Festival a moon shot
Tressia Henry and Heather Johnson of Vandergrift are long-time friends that have been coming to the Apollo Moon Landing Celebrations for years.
Johnson kept up another tradition, too, trying her hand at the Birthday Game, where a coin on the name of a month and a roll of the dice decides the winner.
“I won the Steelers bear (Wednesday) night,” Johnson said. “I looked up and saw it and I said to myself, ‘That’s going home with me.'”
Johnson added, laughing: “I went to my car to get more money.”
Henry said the two friends have gone to the Moon Landing for at least 15 years. Now, Henry is bringing her son Jacob Fouse, 7.
“It’s strange because you don’t think about that then, that you’re going to be bringing your kids here,” Henry said.
After recovering from Monday’s sweltering temperatures, business has been steady at the Apollo Moon Landing Celebration all week.
“The heat definitely had an affect on Monday, but we’ve had good crowds,” said Bill Kerr, a board member for the celebration committee.
Tonight will feature fireworks dedicated to service men and women.
“We’ve done that the past few years,” said Thomas Coulter, chief of Apollo Volunteer Fire Department No. 2. “We’ve had a lot of local service men killed, so it feels appropriate.”
Those coming to see the fireworks should try to come early, Kerr said.
In the 1960s two residents — then Mayor Duane Guthrie and Charles Leidy, a tax collector — decided to promote the link between the borough’s name and NASA’s Apollo space program.
“So every five years when the nation celebrates the first moon landing, we already have this tied into the celebrations,” Kerr said.
Even the county bears a name link to Neil Armstrong, the first man to walk on the moon, Kerr pointed out.
The festival also offers something nearby to do for those not traveling far this summer.
“I think a lot of folks that aren’t traveling because of gas prices,” Kerr said.
About 10 community and church groups are involved in the festival, along with local fire departments, said Dennis McCain Sr., committee chairman.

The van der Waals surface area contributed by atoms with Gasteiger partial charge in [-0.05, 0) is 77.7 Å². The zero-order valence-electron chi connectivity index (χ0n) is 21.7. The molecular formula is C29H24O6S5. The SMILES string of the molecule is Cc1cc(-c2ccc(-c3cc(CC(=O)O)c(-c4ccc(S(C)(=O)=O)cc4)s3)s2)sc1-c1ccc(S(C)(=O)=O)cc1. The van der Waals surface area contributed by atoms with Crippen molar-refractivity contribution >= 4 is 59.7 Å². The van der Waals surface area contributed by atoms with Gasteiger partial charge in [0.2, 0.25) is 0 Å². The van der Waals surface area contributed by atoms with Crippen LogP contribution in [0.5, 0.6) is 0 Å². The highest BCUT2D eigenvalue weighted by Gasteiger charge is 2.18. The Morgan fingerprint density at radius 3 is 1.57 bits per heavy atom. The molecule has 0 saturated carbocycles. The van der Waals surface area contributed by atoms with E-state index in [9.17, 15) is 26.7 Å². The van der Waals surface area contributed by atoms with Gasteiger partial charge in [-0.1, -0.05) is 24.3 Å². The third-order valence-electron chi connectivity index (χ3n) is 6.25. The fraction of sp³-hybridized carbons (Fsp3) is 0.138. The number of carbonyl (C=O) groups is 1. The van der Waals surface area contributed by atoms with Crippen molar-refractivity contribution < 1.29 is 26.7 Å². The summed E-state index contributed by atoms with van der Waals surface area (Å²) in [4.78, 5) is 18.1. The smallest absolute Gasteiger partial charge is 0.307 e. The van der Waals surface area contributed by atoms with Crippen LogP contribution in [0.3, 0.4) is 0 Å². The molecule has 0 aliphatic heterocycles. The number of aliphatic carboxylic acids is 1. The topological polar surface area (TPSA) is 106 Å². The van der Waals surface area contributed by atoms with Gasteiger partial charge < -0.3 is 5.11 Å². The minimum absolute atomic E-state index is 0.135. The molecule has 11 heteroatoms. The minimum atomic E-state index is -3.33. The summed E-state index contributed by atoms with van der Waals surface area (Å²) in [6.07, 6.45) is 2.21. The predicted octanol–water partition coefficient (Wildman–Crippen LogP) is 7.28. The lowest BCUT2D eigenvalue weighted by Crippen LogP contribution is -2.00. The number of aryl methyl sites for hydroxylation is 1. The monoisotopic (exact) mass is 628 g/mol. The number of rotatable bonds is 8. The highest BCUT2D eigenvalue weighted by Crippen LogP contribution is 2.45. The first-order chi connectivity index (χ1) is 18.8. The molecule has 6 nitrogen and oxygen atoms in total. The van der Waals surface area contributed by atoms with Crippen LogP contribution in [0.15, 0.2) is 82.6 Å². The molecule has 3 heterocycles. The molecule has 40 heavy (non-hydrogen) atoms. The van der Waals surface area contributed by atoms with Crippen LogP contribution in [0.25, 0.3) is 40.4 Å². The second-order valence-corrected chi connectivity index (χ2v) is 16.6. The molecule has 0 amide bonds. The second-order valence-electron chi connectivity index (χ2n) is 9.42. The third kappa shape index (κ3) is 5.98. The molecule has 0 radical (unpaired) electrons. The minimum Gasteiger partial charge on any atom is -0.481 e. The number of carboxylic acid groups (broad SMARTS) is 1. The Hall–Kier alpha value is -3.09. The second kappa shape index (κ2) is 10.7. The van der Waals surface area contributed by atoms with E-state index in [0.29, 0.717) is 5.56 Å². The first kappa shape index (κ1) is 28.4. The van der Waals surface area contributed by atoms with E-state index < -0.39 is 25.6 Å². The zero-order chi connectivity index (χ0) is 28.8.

Carlie Copeland, 6, and her brother, Cameron, 8, wound their way through the Monkey Maze that culminates in a twisting slide.
“It was my first time,” Carlie said. “The slide was very fast and I like that.”
The face painting tent had more than 100 kids stop by to get temporary facial art on Wednesday, according to Jan Meighan, a board member for the Kiddie Korner Nursery School in Apollo, running the tent.
“The ‘sandy candy’ also is a big hit,” said Gina McDermott, a board member for the preschool.
Some of the most popular designs this year have been rainbow and cat faces along with Batman, Spiderman and camouflage.
“The 2- to 3-year-olds can’t sit still so you have to paint fast, but the older kids, you can take your time,” said Marquitta Guerrera, a teacher at the preschool.
Kiddie Korner will be holding raffles for Pirate tickets, Kennywood passes and gift certificates to local restaurants and family activities in addition to taking preschool registration.
Bill Swank, the owner of Swank’s Steel City Shows, said setting up his festival rides, games and concessions is like a homecoming for him.
“I was a fireman for Apollo Hose Co. No. 2,” Swank said. In fact, it was the fire department’s involvement in the annual festival that got him started in the festival business, 28 years ago.
At Apollo, Steel City provided 14 rides, 25 game booths and six food vendors.
There are 11 other tents belonging to various community groups and churches and four tents belonging to local fire departments, McCain said.